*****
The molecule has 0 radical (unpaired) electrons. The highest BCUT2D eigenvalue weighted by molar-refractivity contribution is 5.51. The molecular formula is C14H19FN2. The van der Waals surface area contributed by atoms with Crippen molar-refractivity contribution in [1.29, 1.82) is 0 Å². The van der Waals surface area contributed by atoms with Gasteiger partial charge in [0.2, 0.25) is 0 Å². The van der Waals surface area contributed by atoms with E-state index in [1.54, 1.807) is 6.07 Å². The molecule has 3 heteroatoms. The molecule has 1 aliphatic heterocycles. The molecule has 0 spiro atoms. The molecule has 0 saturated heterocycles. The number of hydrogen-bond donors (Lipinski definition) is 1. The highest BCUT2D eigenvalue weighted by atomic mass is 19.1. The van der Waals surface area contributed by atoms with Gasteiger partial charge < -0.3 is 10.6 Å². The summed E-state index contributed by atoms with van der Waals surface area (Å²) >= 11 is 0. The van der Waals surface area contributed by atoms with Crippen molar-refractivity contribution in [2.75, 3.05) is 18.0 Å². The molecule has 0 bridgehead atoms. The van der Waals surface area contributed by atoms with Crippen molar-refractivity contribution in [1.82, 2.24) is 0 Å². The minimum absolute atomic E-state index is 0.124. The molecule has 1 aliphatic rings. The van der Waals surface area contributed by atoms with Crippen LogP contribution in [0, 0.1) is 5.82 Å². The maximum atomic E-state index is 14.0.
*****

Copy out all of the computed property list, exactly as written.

The molecule has 0 radical (unpaired) electrons. The highest BCUT2D eigenvalue weighted by molar-refractivity contribution is 5.51. The molecular formula is C14H19FN2. The van der Waals surface area contributed by atoms with Crippen molar-refractivity contribution in [1.29, 1.82) is 0 Å². The van der Waals surface area contributed by atoms with Gasteiger partial charge in [0.2, 0.25) is 0 Å². The van der Waals surface area contributed by atoms with E-state index in [1.54, 1.807) is 6.07 Å². The molecule has 3 heteroatoms. The molecule has 1 aliphatic heterocycles. The molecule has 0 spiro atoms. The molecule has 0 saturated heterocycles. The number of hydrogen-bond donors (Lipinski definition) is 1. The highest BCUT2D eigenvalue weighted by atomic mass is 19.1. The van der Waals surface area contributed by atoms with Gasteiger partial charge < -0.3 is 10.6 Å². The summed E-state index contributed by atoms with van der Waals surface area (Å²) >= 11 is 0. The van der Waals surface area contributed by atoms with Crippen molar-refractivity contribution in [2.75, 3.05) is 18.0 Å². The molecule has 0 bridgehead atoms. The van der Waals surface area contributed by atoms with Crippen molar-refractivity contribution in [1.82, 2.24) is 0 Å². The minimum absolute atomic E-state index is 0.124. The molecule has 1 aliphatic rings. The van der Waals surface area contributed by atoms with Crippen LogP contribution in [0, 0.1) is 5.82 Å². The maximum atomic E-state index is 14.0.